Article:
Aliens Ate My Homework releases today on Netflix, Vudu and DVD. If you spent your childhood devouring every sci-fi novel the children’s section of the library had to offer, you probably recognize that name. It’s based on a kids book from 1993 by Bruce Coville, and its attention-grabbing title and premise made it a favorite of weird kids for decades. Coville’s books were the perfect introduction to sci-fi for any budding nerd. Aliens Ate My Homework follows a young boy whose life gets way more complicated with the arrival of miniaturized extraterrestrials with a taste for paper. And now it’s a movie featuring the Captain himself, William Shatner.
Even decades later and in voice only, there really is no actor who feels more at home in the captain’s chair than Shatner. In Aliens Ate My Homework, he voices the miniature ship’s pilot. Though he’s not technically the captain, he’s not sitting in Chekov or Sulu’s seat. The inside of the ship is set up like a much more cramped enterprise, and Shatner’s Phillogenus esk Piemondum (Phil for short) flies the ship from his familiar perch in the back. The movie itself is a fun kids film with some surprisingly good sci-fi action. It’s a fun story about a boy finding some alien friends, learning to get along with his cousin and finding out someone he knows is an evil alien gangster. All this leads to messy slapstick and endless plant puns. It’s exactly the kind of movie I would have picked out at the video store in elementary school.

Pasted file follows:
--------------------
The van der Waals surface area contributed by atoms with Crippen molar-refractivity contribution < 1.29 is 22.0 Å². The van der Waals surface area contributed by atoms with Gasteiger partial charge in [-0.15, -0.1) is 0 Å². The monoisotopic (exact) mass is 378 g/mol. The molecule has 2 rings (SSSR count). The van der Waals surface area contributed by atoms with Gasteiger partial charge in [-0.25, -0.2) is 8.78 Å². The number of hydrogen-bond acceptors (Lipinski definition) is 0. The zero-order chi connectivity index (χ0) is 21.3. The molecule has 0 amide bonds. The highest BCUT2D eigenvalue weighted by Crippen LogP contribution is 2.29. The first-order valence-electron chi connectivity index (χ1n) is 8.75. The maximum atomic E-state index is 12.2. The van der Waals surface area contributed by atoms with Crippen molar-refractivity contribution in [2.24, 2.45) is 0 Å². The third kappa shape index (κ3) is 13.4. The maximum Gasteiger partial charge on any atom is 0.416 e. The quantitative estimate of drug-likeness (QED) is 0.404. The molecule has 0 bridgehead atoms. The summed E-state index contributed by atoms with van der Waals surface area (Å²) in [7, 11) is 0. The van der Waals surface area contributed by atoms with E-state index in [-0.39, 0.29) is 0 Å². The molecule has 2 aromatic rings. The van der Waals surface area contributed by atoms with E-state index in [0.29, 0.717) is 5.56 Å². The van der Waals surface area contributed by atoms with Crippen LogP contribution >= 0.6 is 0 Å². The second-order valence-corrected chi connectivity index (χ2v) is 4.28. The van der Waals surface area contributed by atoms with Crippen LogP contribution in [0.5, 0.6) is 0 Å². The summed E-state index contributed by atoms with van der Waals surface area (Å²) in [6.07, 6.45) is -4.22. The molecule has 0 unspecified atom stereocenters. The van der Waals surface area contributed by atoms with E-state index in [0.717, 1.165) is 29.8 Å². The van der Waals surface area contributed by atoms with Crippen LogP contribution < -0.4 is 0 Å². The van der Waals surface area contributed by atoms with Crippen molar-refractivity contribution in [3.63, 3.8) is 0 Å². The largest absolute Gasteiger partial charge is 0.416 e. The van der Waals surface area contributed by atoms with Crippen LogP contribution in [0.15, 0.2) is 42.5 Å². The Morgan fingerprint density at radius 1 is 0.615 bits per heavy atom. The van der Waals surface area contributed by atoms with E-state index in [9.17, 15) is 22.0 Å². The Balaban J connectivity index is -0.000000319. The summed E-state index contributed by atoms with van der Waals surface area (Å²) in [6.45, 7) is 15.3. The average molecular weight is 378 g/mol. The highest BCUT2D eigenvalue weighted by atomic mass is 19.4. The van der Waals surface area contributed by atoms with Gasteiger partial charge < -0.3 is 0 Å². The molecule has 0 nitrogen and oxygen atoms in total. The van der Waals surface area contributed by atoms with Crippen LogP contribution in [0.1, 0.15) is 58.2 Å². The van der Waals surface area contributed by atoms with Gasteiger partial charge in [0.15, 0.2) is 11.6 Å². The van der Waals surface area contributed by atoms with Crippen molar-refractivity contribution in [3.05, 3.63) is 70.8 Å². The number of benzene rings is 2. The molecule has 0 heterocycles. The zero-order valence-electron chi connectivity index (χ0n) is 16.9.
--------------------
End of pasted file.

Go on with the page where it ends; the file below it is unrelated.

Of course, my biggest question after seeing it was how Shatner got involved in something like this. Sure, this kind of thing is right up his alley, but when someone asks him to voice a pun-spewing plant puppet, what makes him say yes. I got to ask him. His answer had a lot to do with friendship and Canadian pride.